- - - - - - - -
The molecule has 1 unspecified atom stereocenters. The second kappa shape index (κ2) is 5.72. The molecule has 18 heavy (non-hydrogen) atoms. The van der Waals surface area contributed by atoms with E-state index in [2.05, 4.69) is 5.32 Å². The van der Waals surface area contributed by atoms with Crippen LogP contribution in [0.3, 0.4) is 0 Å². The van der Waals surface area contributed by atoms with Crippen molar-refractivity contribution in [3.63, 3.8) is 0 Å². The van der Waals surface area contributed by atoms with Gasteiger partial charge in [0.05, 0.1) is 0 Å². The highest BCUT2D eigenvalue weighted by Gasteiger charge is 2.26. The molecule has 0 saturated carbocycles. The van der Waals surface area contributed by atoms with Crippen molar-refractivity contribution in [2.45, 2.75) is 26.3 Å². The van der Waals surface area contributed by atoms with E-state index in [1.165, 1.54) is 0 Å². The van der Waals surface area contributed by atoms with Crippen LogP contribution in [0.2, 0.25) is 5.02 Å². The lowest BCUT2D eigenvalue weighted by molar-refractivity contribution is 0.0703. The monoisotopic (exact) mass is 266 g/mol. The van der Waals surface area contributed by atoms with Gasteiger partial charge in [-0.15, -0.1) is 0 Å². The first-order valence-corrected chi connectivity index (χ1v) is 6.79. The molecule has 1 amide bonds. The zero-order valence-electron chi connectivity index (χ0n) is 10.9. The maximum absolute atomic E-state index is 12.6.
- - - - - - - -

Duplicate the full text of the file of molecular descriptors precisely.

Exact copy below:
The molecule has 1 unspecified atom stereocenters. The second kappa shape index (κ2) is 5.72. The molecule has 18 heavy (non-hydrogen) atoms. The van der Waals surface area contributed by atoms with E-state index in [2.05, 4.69) is 5.32 Å². The van der Waals surface area contributed by atoms with Crippen LogP contribution in [0.3, 0.4) is 0 Å². The van der Waals surface area contributed by atoms with Crippen molar-refractivity contribution in [3.63, 3.8) is 0 Å². The van der Waals surface area contributed by atoms with Gasteiger partial charge in [0.05, 0.1) is 0 Å². The highest BCUT2D eigenvalue weighted by Gasteiger charge is 2.26. The molecule has 0 saturated carbocycles. The van der Waals surface area contributed by atoms with Crippen molar-refractivity contribution in [2.45, 2.75) is 26.3 Å². The van der Waals surface area contributed by atoms with E-state index in [1.165, 1.54) is 0 Å². The van der Waals surface area contributed by atoms with Crippen LogP contribution in [0.2, 0.25) is 5.02 Å². The lowest BCUT2D eigenvalue weighted by molar-refractivity contribution is 0.0703. The monoisotopic (exact) mass is 266 g/mol. The van der Waals surface area contributed by atoms with Gasteiger partial charge in [-0.15, -0.1) is 0 Å². The first-order valence-corrected chi connectivity index (χ1v) is 6.79. The molecule has 1 amide bonds. The zero-order valence-electron chi connectivity index (χ0n) is 10.9. The maximum absolute atomic E-state index is 12.6.